Monetizing existing audiences
Take Facebook, for starters. They've recently launched a newsletter service called Bulletin, which is a tool for independent creators to make their own newsletters on their platform. The idea here is that writers can reach their existing audience on a platform they've already committed to building friends on, instead of starting from scratch. Since there is already so much competition in the newsletter world (Hey, Substack and Revue, we see you!). And to get you believing in Bulletin's value prop, Facebook has signed on authors like Malcom Gladwell — a "trendy" writer known for his unique perspectives on popular culture. Let's see what's written in Bulletin's future.
Twitter has joined in by buying newsletter platform Revue earlier this year for journalists to publish more. These writers can then embed sign-up links on their Twitter profiles — taking a queue from Facebook regarding monetizing existing audiences. In fact, Twitter just launched its first local weather news service this month!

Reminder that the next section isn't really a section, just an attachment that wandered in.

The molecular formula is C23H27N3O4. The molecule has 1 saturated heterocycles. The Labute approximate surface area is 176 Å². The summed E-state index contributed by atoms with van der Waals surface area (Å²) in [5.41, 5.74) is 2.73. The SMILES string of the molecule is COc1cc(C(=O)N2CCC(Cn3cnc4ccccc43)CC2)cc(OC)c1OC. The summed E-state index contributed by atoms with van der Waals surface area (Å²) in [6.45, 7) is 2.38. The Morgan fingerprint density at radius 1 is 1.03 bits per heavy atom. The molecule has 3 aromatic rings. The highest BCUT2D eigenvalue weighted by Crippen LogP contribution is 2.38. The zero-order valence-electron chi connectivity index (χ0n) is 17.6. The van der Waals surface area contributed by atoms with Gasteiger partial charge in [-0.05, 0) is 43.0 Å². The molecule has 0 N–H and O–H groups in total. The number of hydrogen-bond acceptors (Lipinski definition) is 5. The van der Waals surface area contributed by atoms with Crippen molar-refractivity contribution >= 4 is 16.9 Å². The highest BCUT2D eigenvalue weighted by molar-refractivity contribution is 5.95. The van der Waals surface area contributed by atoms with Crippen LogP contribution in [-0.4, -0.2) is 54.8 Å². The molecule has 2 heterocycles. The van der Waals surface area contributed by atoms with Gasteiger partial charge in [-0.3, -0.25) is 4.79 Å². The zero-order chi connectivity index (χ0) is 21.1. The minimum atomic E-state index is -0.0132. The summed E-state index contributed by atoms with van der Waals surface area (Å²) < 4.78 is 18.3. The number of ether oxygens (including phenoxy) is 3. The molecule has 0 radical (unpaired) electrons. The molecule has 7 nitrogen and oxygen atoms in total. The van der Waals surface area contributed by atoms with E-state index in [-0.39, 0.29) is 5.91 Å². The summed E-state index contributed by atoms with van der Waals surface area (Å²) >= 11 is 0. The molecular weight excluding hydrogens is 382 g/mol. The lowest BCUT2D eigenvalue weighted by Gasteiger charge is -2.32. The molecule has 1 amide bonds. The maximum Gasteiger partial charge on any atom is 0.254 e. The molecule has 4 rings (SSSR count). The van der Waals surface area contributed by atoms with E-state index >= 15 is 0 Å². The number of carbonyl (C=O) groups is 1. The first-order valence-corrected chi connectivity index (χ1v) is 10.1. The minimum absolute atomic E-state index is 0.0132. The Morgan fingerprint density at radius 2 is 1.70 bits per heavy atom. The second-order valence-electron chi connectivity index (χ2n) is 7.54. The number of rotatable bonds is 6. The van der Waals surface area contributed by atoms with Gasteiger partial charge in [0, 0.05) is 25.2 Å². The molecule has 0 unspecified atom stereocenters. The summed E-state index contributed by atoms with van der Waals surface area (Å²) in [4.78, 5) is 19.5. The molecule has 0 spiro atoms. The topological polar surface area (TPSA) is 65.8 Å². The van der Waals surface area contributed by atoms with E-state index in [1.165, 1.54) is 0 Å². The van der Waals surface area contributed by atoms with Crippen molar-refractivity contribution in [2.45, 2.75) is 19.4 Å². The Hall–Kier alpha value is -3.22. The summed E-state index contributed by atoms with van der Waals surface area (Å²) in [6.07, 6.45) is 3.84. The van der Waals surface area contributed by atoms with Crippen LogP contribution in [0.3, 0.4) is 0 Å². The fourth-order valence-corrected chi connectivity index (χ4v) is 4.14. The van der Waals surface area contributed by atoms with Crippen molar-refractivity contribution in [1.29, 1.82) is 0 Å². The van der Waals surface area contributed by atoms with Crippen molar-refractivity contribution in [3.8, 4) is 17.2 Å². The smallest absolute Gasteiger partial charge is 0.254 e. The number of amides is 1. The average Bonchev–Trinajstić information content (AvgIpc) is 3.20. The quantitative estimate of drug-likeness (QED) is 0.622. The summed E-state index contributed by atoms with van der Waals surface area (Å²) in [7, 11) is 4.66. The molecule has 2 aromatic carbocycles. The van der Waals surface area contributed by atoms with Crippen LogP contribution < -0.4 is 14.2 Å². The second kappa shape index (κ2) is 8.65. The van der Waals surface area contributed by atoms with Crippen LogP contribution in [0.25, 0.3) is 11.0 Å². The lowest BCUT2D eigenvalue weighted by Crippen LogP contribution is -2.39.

A need a dollar, dollar, dollar is what I need (hey, hey)
Axios, an American news website, is planning to pay writers with advances to incentivize them to join their platform. Sounds familiar? That's what Substack, an independent newsletter platform AND home to our Spark! with Shereen's newsletter, did to gain lots of writers and popularity during the pandemic.
What goes well with newsletters?
Substack recently bought Letter, a platform for public conversation and debate. Why this acquisition, you wonder? Because Letter is valued for its ability to instigate written debate, so Substack will be betting on its publishers to want to butt heads with others using words!
But let's tell you a secret: the real bucks are going to be realized when a platform is able to consolidate all your newsletter subscription content in one space, without tainting the publishers' intended readership experience. You heard it here first!